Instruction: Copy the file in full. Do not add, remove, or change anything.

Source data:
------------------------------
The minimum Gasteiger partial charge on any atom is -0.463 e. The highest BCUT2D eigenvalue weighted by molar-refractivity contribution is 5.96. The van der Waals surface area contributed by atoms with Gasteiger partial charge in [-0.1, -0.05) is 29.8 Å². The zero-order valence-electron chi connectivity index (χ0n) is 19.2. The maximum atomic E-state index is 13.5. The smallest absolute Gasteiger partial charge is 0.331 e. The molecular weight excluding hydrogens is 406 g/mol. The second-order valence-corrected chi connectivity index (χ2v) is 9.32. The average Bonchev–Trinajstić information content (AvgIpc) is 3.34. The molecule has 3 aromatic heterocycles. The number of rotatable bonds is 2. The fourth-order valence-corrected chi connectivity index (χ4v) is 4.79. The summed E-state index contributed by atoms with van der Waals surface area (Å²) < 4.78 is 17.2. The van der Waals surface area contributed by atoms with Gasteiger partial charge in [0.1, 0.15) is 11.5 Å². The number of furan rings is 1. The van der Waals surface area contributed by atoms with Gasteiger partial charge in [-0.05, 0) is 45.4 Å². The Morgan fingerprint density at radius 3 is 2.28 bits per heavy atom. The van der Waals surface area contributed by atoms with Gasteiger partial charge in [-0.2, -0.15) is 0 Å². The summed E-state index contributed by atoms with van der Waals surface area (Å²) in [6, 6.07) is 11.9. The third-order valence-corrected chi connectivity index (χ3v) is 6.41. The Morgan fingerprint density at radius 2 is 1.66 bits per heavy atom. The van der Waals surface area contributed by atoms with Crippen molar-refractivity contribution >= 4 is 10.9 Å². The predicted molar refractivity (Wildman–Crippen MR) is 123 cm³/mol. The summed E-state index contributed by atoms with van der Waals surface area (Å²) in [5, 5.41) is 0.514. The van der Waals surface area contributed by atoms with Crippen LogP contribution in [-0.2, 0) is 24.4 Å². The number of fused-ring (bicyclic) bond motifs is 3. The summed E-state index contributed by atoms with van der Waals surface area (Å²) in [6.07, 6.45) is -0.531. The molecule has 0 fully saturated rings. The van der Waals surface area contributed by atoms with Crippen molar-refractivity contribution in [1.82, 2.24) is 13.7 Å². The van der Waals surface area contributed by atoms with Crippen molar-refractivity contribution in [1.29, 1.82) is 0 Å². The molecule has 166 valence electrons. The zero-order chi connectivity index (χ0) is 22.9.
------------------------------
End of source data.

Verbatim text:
The minimum Gasteiger partial charge on any atom is -0.463 e. The highest BCUT2D eigenvalue weighted by molar-refractivity contribution is 5.96. The van der Waals surface area contributed by atoms with Gasteiger partial charge in [-0.1, -0.05) is 29.8 Å². The zero-order valence-electron chi connectivity index (χ0n) is 19.2. The maximum atomic E-state index is 13.5. The smallest absolute Gasteiger partial charge is 0.331 e. The molecular weight excluding hydrogens is 406 g/mol. The second-order valence-corrected chi connectivity index (χ2v) is 9.32. The average Bonchev–Trinajstić information content (AvgIpc) is 3.34. The molecule has 3 aromatic heterocycles. The number of rotatable bonds is 2. The fourth-order valence-corrected chi connectivity index (χ4v) is 4.79. The summed E-state index contributed by atoms with van der Waals surface area (Å²) < 4.78 is 17.2. The van der Waals surface area contributed by atoms with Gasteiger partial charge in [0.1, 0.15) is 11.5 Å². The number of furan rings is 1. The van der Waals surface area contributed by atoms with Gasteiger partial charge in [-0.05, 0) is 45.4 Å². The Morgan fingerprint density at radius 3 is 2.28 bits per heavy atom. The van der Waals surface area contributed by atoms with Gasteiger partial charge in [-0.2, -0.15) is 0 Å². The summed E-state index contributed by atoms with van der Waals surface area (Å²) in [6, 6.07) is 11.9. The third-order valence-corrected chi connectivity index (χ3v) is 6.41. The Morgan fingerprint density at radius 2 is 1.66 bits per heavy atom. The van der Waals surface area contributed by atoms with Crippen molar-refractivity contribution >= 4 is 10.9 Å². The predicted molar refractivity (Wildman–Crippen MR) is 123 cm³/mol. The summed E-state index contributed by atoms with van der Waals surface area (Å²) in [5, 5.41) is 0.514. The van der Waals surface area contributed by atoms with Crippen LogP contribution in [-0.2, 0) is 24.4 Å². The number of fused-ring (bicyclic) bond motifs is 3. The summed E-state index contributed by atoms with van der Waals surface area (Å²) in [6.07, 6.45) is -0.531. The molecule has 0 fully saturated rings. The van der Waals surface area contributed by atoms with Crippen molar-refractivity contribution in [1.82, 2.24) is 13.7 Å². The van der Waals surface area contributed by atoms with Crippen molar-refractivity contribution in [1.29, 1.82) is 0 Å². The molecule has 166 valence electrons. The zero-order chi connectivity index (χ0) is 22.9.